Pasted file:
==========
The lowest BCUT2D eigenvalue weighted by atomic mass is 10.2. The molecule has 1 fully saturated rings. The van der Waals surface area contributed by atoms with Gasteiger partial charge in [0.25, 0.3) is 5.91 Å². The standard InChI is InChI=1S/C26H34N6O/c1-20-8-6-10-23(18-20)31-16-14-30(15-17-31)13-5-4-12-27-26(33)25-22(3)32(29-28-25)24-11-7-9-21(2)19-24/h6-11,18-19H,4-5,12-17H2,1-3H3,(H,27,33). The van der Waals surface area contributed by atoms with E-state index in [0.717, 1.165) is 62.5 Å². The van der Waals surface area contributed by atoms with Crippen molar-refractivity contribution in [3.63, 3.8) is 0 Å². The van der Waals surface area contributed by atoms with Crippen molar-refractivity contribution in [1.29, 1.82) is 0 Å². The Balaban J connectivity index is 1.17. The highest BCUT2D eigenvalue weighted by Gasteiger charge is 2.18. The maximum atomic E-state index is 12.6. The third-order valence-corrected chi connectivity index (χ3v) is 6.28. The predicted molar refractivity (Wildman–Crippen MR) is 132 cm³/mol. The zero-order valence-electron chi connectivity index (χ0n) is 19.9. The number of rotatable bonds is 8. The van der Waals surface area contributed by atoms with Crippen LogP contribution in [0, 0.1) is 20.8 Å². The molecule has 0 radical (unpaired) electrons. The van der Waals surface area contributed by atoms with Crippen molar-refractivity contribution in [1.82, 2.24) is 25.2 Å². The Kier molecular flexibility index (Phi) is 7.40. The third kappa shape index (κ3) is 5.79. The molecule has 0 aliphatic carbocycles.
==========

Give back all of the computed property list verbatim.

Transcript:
The lowest BCUT2D eigenvalue weighted by atomic mass is 10.2. The molecule has 1 fully saturated rings. The van der Waals surface area contributed by atoms with Gasteiger partial charge in [0.25, 0.3) is 5.91 Å². The standard InChI is InChI=1S/C26H34N6O/c1-20-8-6-10-23(18-20)31-16-14-30(15-17-31)13-5-4-12-27-26(33)25-22(3)32(29-28-25)24-11-7-9-21(2)19-24/h6-11,18-19H,4-5,12-17H2,1-3H3,(H,27,33). The van der Waals surface area contributed by atoms with E-state index in [0.717, 1.165) is 62.5 Å². The van der Waals surface area contributed by atoms with Crippen molar-refractivity contribution in [3.63, 3.8) is 0 Å². The van der Waals surface area contributed by atoms with Crippen molar-refractivity contribution in [1.29, 1.82) is 0 Å². The Balaban J connectivity index is 1.17. The highest BCUT2D eigenvalue weighted by Gasteiger charge is 2.18. The maximum atomic E-state index is 12.6. The third-order valence-corrected chi connectivity index (χ3v) is 6.28. The predicted molar refractivity (Wildman–Crippen MR) is 132 cm³/mol. The zero-order valence-electron chi connectivity index (χ0n) is 19.9. The number of rotatable bonds is 8. The van der Waals surface area contributed by atoms with Crippen LogP contribution in [0, 0.1) is 20.8 Å². The molecule has 0 radical (unpaired) electrons. The van der Waals surface area contributed by atoms with Crippen molar-refractivity contribution in [1.82, 2.24) is 25.2 Å². The Kier molecular flexibility index (Phi) is 7.40. The third kappa shape index (κ3) is 5.79. The molecule has 0 aliphatic carbocycles.